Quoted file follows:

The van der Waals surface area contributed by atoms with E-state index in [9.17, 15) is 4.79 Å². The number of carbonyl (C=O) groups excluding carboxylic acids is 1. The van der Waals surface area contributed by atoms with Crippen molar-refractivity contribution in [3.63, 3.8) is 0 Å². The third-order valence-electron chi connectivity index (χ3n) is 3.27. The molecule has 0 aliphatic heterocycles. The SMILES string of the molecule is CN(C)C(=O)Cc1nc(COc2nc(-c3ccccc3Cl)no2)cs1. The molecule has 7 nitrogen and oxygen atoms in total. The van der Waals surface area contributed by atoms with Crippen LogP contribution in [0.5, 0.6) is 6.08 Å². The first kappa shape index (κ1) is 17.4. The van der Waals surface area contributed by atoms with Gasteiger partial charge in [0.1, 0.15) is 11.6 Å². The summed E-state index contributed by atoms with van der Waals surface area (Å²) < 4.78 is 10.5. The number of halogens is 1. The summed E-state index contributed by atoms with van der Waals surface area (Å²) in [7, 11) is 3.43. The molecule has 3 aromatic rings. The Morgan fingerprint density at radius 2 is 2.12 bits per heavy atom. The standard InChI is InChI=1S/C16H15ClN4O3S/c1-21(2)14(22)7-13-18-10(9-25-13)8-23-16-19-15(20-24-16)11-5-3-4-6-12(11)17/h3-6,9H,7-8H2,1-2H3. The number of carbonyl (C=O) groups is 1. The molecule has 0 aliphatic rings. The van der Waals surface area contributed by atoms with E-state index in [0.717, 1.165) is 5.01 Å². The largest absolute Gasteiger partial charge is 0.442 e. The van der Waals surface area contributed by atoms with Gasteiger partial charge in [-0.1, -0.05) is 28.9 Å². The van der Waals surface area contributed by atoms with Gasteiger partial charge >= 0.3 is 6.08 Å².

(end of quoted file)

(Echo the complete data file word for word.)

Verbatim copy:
The van der Waals surface area contributed by atoms with E-state index in [9.17, 15) is 4.79 Å². The number of carbonyl (C=O) groups excluding carboxylic acids is 1. The van der Waals surface area contributed by atoms with Crippen molar-refractivity contribution in [3.63, 3.8) is 0 Å². The third-order valence-electron chi connectivity index (χ3n) is 3.27. The molecule has 0 aliphatic heterocycles. The SMILES string of the molecule is CN(C)C(=O)Cc1nc(COc2nc(-c3ccccc3Cl)no2)cs1. The molecule has 7 nitrogen and oxygen atoms in total. The van der Waals surface area contributed by atoms with Crippen LogP contribution in [0.5, 0.6) is 6.08 Å². The first kappa shape index (κ1) is 17.4. The van der Waals surface area contributed by atoms with Gasteiger partial charge in [0.1, 0.15) is 11.6 Å². The summed E-state index contributed by atoms with van der Waals surface area (Å²) < 4.78 is 10.5. The number of halogens is 1. The summed E-state index contributed by atoms with van der Waals surface area (Å²) in [7, 11) is 3.43. The molecule has 3 aromatic rings. The Morgan fingerprint density at radius 2 is 2.12 bits per heavy atom. The standard InChI is InChI=1S/C16H15ClN4O3S/c1-21(2)14(22)7-13-18-10(9-25-13)8-23-16-19-15(20-24-16)11-5-3-4-6-12(11)17/h3-6,9H,7-8H2,1-2H3. The number of carbonyl (C=O) groups is 1. The molecule has 0 aliphatic rings. The van der Waals surface area contributed by atoms with E-state index in [0.717, 1.165) is 5.01 Å². The largest absolute Gasteiger partial charge is 0.442 e. The van der Waals surface area contributed by atoms with Gasteiger partial charge in [-0.1, -0.05) is 28.9 Å². The van der Waals surface area contributed by atoms with Gasteiger partial charge >= 0.3 is 6.08 Å².